Hear the untold stories of enslaved people and learn about historical and contemporary slavery.
Historical and contemporary slavery.
A beautiful building housing one of the UK's finest collections of fine and decorative art.
Paintings, Wedgwood and Chinese ceramics.
Uncover objects from the Titanic, find out about life at sea and learn about the port of Liverpool.
The Titanic, life at sea and Liverpool's port.
This museum tells the story of Liverpool with diverse exhibits housed in a stunning building.
Liverpool's history and popular culture.
Explore a Victorian merchant's house with its period furniture and beautiful paintings.
Paintings, vintage fashion and furniture.
Beautiful paintings, sculpture and decorative art from the 13th century to the present day.
Paintings, sculpture and decorative art.
Discover treasures from around the world, explore outer space and meet live creatures!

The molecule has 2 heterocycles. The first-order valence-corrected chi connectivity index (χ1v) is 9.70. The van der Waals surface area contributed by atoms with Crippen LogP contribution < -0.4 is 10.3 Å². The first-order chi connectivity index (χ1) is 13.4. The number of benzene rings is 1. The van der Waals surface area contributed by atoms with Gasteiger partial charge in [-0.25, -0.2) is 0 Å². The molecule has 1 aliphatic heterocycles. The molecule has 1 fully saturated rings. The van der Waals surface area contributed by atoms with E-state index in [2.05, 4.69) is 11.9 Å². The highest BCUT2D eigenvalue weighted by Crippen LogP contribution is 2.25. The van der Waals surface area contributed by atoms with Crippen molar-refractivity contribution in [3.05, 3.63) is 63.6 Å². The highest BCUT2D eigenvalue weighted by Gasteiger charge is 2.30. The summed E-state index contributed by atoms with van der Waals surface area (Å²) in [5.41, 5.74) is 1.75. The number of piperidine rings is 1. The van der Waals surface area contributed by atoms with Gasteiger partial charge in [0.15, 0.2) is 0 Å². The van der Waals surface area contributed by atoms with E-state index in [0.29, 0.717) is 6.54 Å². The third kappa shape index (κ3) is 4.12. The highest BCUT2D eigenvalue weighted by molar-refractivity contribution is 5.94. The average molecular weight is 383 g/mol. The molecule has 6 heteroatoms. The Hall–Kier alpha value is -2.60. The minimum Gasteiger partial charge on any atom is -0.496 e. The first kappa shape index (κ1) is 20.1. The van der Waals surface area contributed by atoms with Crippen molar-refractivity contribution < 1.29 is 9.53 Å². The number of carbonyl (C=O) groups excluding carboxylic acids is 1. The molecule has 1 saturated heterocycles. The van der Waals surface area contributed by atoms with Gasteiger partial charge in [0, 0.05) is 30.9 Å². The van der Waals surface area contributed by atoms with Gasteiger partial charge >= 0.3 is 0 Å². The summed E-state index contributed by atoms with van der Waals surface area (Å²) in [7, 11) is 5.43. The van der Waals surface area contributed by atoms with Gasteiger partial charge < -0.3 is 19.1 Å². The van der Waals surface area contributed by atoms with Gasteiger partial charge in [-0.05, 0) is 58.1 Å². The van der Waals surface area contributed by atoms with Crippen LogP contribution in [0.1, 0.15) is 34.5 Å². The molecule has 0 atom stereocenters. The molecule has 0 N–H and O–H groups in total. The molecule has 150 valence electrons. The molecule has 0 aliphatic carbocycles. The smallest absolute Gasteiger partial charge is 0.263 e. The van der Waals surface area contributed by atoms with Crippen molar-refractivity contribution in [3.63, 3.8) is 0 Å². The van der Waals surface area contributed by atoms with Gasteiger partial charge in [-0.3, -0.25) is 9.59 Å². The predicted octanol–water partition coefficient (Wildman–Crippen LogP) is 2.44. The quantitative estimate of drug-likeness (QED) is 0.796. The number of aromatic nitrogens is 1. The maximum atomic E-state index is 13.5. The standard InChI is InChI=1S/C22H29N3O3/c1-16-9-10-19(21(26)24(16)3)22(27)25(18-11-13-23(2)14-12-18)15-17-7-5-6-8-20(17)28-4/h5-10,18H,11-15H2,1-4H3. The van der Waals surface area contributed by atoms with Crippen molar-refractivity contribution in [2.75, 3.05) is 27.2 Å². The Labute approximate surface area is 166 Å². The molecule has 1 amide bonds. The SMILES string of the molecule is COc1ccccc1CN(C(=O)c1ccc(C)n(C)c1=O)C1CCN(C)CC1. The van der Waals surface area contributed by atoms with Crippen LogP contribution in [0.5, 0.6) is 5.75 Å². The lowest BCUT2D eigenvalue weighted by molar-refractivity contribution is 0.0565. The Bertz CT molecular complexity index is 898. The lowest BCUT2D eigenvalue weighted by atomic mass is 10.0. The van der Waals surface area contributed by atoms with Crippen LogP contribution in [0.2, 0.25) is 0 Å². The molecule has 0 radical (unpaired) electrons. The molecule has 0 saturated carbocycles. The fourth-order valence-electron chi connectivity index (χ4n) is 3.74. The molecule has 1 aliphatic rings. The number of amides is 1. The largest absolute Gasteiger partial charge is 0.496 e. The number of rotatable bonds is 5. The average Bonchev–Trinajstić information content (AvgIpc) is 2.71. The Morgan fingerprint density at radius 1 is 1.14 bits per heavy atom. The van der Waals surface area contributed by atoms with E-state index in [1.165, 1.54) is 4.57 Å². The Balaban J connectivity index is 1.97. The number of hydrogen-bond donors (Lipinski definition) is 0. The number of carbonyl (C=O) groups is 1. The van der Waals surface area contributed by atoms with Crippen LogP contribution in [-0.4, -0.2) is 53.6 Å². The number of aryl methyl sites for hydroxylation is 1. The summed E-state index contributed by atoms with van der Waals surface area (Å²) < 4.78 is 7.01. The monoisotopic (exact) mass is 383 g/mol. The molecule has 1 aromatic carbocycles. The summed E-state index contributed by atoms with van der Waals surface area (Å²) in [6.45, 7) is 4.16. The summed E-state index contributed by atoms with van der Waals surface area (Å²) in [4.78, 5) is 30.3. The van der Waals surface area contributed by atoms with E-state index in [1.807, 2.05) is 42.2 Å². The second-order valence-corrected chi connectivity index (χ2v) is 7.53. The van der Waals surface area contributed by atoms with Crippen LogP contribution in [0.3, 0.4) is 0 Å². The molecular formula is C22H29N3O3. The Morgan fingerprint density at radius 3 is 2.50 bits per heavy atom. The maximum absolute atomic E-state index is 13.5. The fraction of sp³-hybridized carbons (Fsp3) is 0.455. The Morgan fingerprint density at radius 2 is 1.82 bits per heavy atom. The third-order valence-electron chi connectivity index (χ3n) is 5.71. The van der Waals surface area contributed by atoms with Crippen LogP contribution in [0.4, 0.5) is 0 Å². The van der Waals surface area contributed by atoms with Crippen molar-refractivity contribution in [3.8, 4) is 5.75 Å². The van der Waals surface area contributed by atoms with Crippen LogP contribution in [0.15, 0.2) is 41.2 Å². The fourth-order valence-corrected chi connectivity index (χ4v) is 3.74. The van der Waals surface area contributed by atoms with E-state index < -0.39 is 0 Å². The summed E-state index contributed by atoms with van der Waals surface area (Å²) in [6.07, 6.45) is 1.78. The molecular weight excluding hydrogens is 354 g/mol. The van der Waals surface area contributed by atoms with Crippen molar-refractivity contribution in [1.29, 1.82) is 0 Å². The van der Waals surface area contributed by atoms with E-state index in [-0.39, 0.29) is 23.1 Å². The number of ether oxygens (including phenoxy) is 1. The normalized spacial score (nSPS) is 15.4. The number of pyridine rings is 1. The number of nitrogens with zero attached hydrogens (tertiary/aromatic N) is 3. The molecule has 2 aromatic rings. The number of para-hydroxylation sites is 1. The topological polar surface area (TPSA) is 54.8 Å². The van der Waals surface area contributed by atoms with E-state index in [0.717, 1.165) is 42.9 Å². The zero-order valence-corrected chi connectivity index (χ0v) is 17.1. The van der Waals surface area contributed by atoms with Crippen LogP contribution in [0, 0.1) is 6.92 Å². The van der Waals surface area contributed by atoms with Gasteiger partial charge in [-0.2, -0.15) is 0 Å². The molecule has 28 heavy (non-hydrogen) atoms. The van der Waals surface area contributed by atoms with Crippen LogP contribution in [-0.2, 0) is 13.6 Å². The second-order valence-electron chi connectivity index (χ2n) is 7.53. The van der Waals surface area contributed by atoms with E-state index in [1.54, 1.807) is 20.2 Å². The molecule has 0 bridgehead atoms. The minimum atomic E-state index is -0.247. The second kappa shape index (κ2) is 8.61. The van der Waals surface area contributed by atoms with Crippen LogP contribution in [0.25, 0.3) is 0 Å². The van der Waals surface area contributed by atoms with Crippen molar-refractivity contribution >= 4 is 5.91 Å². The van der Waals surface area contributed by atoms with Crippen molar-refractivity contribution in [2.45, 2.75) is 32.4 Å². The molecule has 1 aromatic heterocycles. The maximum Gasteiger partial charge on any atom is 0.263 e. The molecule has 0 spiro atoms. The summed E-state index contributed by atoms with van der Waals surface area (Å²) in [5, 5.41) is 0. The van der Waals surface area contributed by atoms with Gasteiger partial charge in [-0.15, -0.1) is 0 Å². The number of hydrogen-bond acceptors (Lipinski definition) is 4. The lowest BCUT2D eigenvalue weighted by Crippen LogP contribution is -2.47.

World cultures, space and live creatures.
There is a long history of artists using their art as a platform to promote LGBT+ rights, and raise awareness of issues affecting LGBT communities. David Hockney, for example, has described much of his early work as ‘propaganda of something I felt hadn’t been propagandised as a subject: homosexuality.’
In the United States, especially, during the late 20th century many artists and art collectives, like Keith Haring and Gran Fury, used their work specifically to raise awareness of HIV/AIDS. Elsewhere collectives such as OutRage! fused art and protest by creating spectacular political performances that draw on the queer cultural traditions of camp and drag to raise awareness of inequality. Though there are few objects in our collection that overtly function as LGBT+ activism in this way, there are several that are aimed at subtly increasing the acceptance of same-sex relationships and different gender identities, simply by picturing, or documenting them, in the public realm.
Put your callout box content here
National Museums Liverpool
© Copyright 2018